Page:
The first impression you get from new Red Bulls general manager Erik Soler is that he is an intelligent and polished soccer man. You also realize that for all his experience and his diverse resume, Soler knows very little about the American game. He admitted as much on Monday, stating, "I'm not going to claim to be an MLS expert."
It is that fact that makes it difficult to call his hiring a complete success just yet despite the distinct impression that he may be the sharpest man Red Bull has ever hired to run its New York club.
Soler isn't worried about the track record that strangers to MLS have had in succeeding in the league, and isn't about to let that history force him to hire a coach with MLS experience. At the moment, he is open to the idea of hiring a foreign coach or an American coach. He has been made aware of the past struggles of foreign coaches without MLS experience, but insisted that he was not afraid to try things that have not worked in the past.
And if the club does hire a foreign coach? Soler made it clear that he expects to build a front office team capable of supporting a head coach and GM who don't know MLS. What Soler wouldn't address was the role former technical director and current team scout Jeff Agoos will have going forward. As it stands, sources have told SBI that Agoos is still working as the point man on MLS team issues and stands a good chance of being the lead contributor to the team's draft preparations.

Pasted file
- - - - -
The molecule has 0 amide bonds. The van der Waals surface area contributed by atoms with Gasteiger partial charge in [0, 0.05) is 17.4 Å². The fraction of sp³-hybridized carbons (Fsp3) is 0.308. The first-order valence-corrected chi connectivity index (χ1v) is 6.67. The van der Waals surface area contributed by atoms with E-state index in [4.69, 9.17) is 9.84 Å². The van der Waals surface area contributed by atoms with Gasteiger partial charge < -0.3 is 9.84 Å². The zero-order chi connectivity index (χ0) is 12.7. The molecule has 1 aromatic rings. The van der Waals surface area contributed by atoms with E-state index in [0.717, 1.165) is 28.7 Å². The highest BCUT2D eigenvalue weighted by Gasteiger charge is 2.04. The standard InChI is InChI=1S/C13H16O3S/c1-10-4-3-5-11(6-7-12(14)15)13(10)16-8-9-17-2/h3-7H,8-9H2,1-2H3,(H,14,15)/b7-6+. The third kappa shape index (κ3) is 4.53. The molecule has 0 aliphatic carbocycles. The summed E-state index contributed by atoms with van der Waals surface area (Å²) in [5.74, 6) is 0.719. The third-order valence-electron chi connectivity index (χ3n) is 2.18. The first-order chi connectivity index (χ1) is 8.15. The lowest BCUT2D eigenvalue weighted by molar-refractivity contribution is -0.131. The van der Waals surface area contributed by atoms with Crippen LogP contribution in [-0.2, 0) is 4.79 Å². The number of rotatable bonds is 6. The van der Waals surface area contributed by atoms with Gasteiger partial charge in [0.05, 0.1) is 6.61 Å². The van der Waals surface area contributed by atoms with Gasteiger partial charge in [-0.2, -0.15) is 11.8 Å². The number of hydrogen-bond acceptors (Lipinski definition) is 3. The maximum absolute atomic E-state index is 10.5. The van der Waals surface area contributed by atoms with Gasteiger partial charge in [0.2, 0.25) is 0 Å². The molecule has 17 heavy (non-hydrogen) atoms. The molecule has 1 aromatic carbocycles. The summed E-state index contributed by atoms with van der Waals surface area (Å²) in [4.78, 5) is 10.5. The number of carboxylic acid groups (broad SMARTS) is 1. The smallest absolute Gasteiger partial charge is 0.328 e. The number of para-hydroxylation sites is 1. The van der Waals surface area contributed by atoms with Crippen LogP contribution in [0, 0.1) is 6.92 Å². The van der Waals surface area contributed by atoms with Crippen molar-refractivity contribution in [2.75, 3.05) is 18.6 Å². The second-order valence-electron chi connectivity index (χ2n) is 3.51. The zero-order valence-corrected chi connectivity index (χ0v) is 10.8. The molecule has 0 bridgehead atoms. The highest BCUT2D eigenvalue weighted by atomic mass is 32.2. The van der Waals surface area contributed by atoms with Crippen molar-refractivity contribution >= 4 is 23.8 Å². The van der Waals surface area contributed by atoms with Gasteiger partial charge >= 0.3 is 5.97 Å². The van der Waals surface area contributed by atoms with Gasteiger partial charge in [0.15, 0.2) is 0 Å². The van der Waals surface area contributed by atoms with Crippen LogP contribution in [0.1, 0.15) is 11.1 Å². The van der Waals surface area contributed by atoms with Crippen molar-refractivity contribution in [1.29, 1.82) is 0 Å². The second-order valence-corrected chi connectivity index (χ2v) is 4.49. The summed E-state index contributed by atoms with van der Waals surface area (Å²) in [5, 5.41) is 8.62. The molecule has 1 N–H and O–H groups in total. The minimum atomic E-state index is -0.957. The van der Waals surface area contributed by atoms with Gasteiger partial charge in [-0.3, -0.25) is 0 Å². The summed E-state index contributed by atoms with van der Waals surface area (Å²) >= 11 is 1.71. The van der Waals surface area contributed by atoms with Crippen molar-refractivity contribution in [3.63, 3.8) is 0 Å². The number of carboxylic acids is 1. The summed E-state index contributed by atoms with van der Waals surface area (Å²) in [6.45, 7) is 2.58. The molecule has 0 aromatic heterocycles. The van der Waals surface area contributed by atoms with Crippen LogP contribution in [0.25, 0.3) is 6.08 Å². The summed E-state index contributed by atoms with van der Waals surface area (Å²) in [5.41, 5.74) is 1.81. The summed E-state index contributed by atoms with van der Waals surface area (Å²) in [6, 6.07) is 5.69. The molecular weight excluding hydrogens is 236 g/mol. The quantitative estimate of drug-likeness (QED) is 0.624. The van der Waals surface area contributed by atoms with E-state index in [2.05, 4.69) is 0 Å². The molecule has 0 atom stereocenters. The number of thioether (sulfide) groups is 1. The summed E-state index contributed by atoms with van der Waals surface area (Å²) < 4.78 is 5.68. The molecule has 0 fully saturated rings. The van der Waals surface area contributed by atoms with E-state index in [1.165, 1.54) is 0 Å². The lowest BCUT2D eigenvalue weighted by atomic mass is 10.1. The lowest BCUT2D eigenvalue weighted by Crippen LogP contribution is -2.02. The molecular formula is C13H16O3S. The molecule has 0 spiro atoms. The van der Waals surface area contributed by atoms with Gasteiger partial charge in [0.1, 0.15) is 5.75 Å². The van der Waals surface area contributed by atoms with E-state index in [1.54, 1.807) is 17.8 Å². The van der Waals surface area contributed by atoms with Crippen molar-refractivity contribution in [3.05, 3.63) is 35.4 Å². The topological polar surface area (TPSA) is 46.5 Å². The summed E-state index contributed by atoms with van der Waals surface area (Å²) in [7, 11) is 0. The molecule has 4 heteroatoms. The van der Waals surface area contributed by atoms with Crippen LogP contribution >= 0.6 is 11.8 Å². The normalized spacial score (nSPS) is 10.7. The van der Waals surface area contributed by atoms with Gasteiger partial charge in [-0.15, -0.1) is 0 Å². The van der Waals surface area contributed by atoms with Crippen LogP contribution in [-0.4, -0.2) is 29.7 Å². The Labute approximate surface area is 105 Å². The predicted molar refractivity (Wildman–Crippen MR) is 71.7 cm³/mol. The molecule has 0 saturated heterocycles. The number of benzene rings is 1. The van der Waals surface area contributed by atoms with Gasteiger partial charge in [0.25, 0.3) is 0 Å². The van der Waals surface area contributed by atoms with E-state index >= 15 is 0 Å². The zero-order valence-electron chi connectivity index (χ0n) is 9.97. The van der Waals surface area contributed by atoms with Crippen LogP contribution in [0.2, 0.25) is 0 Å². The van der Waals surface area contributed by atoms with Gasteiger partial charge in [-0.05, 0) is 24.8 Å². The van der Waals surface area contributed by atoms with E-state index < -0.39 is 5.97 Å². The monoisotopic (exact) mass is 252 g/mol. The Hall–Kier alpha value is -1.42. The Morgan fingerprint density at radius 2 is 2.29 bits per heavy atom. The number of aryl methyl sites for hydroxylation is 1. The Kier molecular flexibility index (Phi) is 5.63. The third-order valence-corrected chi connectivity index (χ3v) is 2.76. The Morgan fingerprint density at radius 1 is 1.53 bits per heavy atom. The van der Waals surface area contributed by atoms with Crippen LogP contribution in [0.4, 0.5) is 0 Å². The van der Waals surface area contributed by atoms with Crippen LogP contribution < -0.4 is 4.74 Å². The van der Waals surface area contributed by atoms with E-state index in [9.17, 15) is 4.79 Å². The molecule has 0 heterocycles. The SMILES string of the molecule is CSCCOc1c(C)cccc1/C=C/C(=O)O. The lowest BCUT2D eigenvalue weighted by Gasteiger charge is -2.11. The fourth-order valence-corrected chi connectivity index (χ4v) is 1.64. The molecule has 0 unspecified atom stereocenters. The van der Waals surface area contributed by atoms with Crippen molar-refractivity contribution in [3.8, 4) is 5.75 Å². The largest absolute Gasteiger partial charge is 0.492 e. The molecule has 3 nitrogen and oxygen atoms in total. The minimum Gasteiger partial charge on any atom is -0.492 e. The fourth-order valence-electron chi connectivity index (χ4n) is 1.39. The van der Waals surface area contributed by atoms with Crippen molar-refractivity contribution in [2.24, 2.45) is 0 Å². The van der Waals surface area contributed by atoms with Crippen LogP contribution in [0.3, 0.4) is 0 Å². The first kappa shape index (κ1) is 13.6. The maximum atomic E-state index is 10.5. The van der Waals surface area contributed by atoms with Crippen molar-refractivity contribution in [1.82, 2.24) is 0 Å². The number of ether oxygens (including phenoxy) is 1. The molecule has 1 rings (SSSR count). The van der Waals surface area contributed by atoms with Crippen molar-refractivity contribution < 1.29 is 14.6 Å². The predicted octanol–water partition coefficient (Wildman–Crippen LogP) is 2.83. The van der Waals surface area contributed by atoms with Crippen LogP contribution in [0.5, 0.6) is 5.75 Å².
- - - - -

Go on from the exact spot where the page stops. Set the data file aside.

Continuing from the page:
Soler wouldn't confirm our report of Tony Adams being a candidate, and would only confirm Richie Williams as a candidate for the head coaching position. He would not put a timetable on when the club will hire a coach.
one positive that did come out of today's press conference included Soler's insistence that the Red Bulls would have a better and more productive working relationship with its sister club in Salzburg. In the past, Red Bull Salzburg has been accused of not doing enough to support the New York club, but Soler has made it clear that his relationship with Salzburg leadership should lead to a much better working relationship.
Our first impression of Soler is that he is a sharp executive with a solid knowledge of the sport, which already makes him an improvement over the past men Red Bull has hired to run the club. His decision on a head coach, as well as on a support staff to work with him and the new coach, will go a long way toward telling us just what kind of general manager he will be.
We will offer more from today's press conference later this afternoon, so be sure to check in here. For now, feel free to share your thoughts on Soler's hiring below.